Over the past decade, the National History Center's International Seminar on the History of Decolonization helped create a new field. This summer, the center held a reunion conference for seminar alumni to renew and strengthen their network and to stimulate new scholarship in the history of the end of European empires.
Founded and directed by Wm. Roger Louis (Kerr Chair in English History and Culture and director of the Program in British Studies at the Univ. of Texas at Austin), the Decolonization Seminar and reunion conference were generously funded by the Andrew W. Mellon Foundation and hosted by the Library of Congress's John W. Kluge Center, with support from the American Historical Association. Each summer from 2006 to 2015, the seminar brought 15 early career historians from around the world to Washington, DC, for a month of research, writing, and discussion about the phenomenon of decolonization in the 20th century. In addition to Louis, the seminar faculty members were Dane Kennedy (director of the National History Center and Elmer Louis Kayser Professor of History and International Affairs at George Washington Univ.), Philippa Levine (Mary Helen Thompson Centennial Professor in the Humanities and co-director of the Program in British Studies at the Univ. of Texas at Austin), Jason Parker (associate professor of history at Texas A&M Univ.), Pillarisetti Sudhir (former editor of Perspectives on History), and Marilyn Young (professor of history at New York Univ.).
Participants in each summer's seminar developed and generally maintained close bonds, so the reunion conference allowed members of different cohorts to meet one another and forge relationships. Over 80 of the seminar's 150 alumni returned to the Kluge Center for the conference, with participants coming from countries across the world, including Australia, Brazil, Canada, France, Germany, India, Israel, Italy, the Netherlands, New Zealand, Portugal, Switzerland, the United Kingdom, and the United States. The six regular faculty members also attended, along with several guest faculty and local scholars.
Over two and a half days in July, participants considered the state of the field and the new directions of scholarship that alumni and their students are now pursuing. The program committee—Miguel Bandeira Jerónimo (Univ. of Coimbra), Jennifer Foray (Purdue Univ.), Leigh Gardner (London School of Economics), and Jessica Pearson-Patel (now at Macalester Coll.)—organized presentations into the following topically, chronologically, and geographically diverse panels: "Resources, Technology, and Economies in the Era of Decolonization"; "Empires at War"; "Drawing Borders, Building Communities"; "Global Connections in a Decolonizing World"; "Between Empire and Independence"; "Decolonizing Global Governance: International Organizations and the End of Empire"; "Rethinking the End of Empire: New Approaches to the Study of Decolonization"; and a roundtable on humanitarianism and development. The conference also included a roundtable discussion of approaches to teaching the history of decolonization to undergraduate and graduate students. Of particular interest to attendees was the possibility of creating a digital archive of sources relating to decolonization for student research. All told, 49 alumni and faculty members participated in the formal program, with a book display of recent works published by seminarians, including those who could not attend, adding to the intellectual stimulation.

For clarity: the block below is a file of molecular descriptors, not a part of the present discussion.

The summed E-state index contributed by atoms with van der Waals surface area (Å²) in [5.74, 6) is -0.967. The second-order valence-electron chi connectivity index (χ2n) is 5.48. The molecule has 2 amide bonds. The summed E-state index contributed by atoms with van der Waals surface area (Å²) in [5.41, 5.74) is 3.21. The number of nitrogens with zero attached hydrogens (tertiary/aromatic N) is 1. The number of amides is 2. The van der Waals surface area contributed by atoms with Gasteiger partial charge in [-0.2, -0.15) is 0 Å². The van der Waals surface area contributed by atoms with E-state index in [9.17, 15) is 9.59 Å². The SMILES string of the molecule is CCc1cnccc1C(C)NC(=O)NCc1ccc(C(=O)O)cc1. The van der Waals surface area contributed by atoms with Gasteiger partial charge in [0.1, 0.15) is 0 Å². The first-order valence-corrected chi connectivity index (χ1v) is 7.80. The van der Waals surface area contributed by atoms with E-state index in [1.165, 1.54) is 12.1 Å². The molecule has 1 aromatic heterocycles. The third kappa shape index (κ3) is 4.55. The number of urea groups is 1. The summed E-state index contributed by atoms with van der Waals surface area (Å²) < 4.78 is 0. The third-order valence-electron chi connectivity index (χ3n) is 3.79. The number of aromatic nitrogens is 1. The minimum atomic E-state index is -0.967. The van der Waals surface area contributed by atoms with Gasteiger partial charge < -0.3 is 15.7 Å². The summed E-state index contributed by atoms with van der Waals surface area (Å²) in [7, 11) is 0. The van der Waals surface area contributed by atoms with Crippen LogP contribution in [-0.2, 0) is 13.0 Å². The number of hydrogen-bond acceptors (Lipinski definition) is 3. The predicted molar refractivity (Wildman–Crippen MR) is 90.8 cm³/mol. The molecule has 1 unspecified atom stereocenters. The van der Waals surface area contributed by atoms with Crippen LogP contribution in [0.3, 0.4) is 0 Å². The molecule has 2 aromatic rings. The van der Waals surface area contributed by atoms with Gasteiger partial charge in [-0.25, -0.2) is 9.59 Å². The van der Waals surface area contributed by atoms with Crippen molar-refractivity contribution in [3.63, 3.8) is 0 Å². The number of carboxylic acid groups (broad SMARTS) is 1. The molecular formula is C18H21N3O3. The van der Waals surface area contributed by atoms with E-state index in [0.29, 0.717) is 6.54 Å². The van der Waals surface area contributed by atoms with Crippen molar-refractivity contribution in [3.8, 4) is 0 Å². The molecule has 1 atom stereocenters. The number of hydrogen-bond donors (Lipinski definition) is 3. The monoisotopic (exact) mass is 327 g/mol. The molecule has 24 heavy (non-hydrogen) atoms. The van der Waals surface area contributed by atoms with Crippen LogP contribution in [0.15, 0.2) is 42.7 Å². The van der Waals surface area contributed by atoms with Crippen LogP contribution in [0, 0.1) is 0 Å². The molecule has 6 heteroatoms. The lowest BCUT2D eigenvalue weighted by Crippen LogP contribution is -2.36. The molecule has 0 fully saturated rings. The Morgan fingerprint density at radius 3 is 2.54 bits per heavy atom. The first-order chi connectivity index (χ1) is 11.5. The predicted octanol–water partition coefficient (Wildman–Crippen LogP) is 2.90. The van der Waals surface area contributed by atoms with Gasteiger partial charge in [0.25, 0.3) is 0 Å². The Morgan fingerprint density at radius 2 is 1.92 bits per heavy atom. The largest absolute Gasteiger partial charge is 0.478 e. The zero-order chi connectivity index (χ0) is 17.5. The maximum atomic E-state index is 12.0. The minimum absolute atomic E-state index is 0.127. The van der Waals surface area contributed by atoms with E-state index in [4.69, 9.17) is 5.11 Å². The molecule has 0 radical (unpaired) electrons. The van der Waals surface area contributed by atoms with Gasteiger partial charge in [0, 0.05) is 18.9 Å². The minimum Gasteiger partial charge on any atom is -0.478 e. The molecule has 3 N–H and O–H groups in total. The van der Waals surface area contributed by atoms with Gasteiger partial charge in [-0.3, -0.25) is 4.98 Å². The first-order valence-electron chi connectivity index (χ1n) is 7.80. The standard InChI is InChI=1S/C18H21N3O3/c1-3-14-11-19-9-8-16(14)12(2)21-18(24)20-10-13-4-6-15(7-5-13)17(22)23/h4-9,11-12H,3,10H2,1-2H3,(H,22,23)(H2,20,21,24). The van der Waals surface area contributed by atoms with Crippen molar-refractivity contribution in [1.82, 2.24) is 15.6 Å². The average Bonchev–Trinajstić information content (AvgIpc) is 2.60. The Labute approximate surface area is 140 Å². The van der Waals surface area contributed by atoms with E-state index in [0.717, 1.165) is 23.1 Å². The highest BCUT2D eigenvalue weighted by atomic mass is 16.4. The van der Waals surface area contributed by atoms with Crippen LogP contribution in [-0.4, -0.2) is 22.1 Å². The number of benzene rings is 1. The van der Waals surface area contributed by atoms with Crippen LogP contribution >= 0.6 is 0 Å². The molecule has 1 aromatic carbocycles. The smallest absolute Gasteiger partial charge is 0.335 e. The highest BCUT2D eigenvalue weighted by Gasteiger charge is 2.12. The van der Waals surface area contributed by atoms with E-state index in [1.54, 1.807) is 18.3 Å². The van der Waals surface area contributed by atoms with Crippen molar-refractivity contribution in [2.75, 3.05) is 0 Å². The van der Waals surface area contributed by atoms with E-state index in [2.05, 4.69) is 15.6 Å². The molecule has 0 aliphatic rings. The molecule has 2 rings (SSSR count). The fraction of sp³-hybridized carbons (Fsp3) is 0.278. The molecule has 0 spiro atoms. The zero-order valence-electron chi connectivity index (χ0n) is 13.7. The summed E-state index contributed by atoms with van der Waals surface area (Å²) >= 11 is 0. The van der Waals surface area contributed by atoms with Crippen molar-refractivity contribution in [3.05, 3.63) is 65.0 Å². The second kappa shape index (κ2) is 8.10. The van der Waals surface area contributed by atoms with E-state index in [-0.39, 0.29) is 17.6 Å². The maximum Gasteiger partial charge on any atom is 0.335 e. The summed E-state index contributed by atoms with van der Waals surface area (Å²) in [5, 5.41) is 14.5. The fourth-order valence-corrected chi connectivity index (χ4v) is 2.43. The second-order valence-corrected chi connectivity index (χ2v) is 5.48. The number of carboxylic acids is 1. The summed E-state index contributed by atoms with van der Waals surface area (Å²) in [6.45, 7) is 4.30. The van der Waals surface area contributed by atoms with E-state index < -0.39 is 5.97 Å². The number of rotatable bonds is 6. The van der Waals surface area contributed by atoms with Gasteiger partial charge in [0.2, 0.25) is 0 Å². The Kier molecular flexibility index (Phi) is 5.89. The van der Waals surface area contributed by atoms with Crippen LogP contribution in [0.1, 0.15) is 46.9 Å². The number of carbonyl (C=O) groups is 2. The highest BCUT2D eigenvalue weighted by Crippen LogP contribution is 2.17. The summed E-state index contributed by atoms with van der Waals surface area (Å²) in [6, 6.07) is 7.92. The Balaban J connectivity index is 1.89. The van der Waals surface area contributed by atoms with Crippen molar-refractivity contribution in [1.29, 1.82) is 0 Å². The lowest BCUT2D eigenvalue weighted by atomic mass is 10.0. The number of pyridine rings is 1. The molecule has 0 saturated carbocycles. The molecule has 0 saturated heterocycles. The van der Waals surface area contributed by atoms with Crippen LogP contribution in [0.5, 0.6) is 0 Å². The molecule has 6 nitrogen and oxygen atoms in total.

The conference program, including a list of recent publications by seminarians, as well as a list of each seminar cohort, organized by year, can be found online. To learn about how seminar alumna Jessica Pearson-Patel has taught the history of decolonization to undergraduates, see "Teaching the End of Empire: Multidisciplinary Approaches to Decolonization" on AHA Today.
Besides the formal academic program, the conference included a public history dimension. Seminar alumna Ellen Feingold, curator of numismatics at the Smithsonian Institution, gave a group of attendees a private tour of a National Museum of American History exhibit, The Value of Money. In addition, the conference's closing reception, held at the National Museum of Women in the Arts, contributed to the scholarly conversation by featuring foods associated with the histories of empire and decolonization. (The center's program assistant, Amanda Perry, explores this history in "The Aftertaste of Empire: Food and Decolonization."
The reunion conference culminated an extraordinary program that has made the history of decolonization a staple of academic inquiry. Its legacy includes an ever-growing number of publications, undergraduate and graduate courses, the H-Decol listserv, and conference panels, several featuring seminar alumni at the upcoming AHA annual meeting in Denver.
Amanda Moniz is the associate director of the National History Center.
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